A number of teachers and parents are asking the Carlsbad Unified School District to delay the planned August opening of Sage Creek High School, arguing that it will strain resources and isn’t needed at this time.
“This new high school is just going to be a ruination of the district,” said Sheila DeKosky, a Carlsbad High teacher who created the website www.delaysagecreek.com last month.
Moors and board President Elisa Williamson said the district’s plan to open Sage Creek follows through with the commitment it made to build a second school when voters passed the $198 million Proposition P bond initiative in 2006.
But DeKosky — along with several people who have spoken to the board and posted comments on her site and a Facebook page — argue that the new school is unnecessary and too costly to open at this time.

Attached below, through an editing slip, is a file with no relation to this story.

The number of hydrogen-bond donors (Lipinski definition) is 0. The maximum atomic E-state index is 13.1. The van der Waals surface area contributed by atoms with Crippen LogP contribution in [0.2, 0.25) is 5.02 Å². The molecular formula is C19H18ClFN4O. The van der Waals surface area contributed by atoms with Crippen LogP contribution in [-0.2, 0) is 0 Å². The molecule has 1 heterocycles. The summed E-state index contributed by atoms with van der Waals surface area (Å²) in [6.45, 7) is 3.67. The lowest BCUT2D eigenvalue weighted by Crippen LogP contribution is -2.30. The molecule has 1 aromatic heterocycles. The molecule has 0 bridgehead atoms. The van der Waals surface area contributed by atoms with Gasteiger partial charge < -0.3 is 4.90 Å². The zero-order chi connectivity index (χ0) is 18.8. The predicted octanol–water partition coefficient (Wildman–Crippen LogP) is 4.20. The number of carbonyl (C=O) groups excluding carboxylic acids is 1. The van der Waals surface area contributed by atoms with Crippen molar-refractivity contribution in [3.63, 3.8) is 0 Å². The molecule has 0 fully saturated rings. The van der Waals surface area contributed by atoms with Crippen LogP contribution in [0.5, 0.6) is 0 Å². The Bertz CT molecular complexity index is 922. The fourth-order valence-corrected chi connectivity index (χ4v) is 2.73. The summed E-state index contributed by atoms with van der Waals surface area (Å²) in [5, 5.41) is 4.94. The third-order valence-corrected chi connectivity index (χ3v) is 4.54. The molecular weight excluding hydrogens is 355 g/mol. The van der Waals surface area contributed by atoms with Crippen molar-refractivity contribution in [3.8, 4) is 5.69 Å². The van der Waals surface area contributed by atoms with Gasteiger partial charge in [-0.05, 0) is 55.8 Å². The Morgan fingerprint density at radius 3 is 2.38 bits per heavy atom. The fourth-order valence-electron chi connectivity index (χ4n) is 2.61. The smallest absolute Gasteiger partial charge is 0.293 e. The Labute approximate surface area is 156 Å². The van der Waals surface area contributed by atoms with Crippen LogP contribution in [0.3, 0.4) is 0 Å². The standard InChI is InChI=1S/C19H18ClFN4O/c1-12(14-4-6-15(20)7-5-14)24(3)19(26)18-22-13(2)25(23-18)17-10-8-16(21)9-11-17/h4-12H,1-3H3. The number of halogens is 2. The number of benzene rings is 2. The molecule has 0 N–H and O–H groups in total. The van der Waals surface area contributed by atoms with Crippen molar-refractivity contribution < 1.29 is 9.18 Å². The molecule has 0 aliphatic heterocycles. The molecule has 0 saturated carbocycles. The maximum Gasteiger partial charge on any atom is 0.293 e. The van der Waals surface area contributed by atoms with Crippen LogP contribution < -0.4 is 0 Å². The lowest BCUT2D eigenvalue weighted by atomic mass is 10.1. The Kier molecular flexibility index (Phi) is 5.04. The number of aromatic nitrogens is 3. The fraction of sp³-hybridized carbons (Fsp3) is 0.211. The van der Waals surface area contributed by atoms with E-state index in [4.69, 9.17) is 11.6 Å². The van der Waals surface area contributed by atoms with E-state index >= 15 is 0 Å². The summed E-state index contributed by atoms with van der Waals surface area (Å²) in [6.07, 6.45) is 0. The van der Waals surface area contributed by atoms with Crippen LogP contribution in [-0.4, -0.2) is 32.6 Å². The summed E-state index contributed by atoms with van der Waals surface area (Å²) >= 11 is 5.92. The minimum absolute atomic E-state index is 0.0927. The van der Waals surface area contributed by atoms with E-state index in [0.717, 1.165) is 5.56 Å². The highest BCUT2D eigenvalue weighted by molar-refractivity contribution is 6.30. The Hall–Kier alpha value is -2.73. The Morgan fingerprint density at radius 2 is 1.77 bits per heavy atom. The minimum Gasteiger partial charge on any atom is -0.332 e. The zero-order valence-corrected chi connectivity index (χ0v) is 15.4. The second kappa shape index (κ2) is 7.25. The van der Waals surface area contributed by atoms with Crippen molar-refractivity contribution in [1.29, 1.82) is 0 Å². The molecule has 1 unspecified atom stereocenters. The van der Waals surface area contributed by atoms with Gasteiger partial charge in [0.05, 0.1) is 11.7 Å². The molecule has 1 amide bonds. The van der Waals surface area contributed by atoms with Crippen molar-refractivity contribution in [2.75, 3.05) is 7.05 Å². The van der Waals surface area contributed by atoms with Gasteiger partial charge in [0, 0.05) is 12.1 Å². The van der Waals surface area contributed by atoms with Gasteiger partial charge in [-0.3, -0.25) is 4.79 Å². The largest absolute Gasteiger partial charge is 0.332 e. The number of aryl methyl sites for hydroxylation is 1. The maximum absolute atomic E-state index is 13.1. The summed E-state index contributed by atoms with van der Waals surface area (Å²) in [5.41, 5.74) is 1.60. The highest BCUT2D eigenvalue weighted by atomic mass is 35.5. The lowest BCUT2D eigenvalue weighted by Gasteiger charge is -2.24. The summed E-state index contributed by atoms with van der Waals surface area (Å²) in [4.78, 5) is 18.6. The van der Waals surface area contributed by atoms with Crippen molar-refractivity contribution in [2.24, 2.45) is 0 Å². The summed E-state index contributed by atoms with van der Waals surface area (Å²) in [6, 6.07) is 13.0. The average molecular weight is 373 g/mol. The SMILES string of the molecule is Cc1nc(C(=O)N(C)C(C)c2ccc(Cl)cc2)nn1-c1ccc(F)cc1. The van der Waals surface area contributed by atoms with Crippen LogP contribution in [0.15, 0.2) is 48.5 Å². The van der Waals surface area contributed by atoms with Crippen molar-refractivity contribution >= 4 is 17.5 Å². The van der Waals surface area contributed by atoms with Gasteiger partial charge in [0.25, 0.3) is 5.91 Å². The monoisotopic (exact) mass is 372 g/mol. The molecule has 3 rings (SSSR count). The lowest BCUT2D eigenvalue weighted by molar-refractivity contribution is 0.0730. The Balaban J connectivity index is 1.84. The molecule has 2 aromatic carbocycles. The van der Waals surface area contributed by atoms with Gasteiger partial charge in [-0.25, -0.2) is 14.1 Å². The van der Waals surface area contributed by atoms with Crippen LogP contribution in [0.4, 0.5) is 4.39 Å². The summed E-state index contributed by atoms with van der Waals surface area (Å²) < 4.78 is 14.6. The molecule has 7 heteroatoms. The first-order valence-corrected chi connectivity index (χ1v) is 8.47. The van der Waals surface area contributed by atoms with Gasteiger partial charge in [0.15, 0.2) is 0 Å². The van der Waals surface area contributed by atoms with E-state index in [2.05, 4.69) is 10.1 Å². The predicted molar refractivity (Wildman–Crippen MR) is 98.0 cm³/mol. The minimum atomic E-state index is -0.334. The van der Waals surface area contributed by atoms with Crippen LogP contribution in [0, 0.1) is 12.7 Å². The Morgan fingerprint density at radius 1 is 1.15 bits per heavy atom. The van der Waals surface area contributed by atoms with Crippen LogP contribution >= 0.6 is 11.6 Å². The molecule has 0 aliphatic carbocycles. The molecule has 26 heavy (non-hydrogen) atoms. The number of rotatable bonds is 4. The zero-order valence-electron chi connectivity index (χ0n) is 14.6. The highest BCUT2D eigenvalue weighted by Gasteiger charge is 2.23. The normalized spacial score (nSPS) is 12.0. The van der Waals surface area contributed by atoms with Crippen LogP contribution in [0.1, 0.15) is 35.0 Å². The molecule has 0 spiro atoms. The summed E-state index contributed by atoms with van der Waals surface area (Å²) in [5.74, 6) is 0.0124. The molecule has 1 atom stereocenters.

“Most of us are all for a new high school when and if we need it, and when we can afford it,” she said. “But we are certainly not in that situation now.”
They truly don’t need a new high school for capacity. Enrollment is actually declining in this area as young families can’t afford the cost of real estate, high cost of living, or high taxes any more.
This situation arises because Carlsbad, like almost all California school districts, has an unsustainable operating budget because of bloated pension and administration costs. However, the capital budget is quite another story. California’s voters almost never reject bond issuance “for the children,” no matter how obscene the amount or absurd the intended use. But these bonds can only legally be used for construction, not to help with the operating budget. So you get what we had here in Carlsbad: ridiculous, unnecessary, unaffordable construction, and no operating budget to run the place.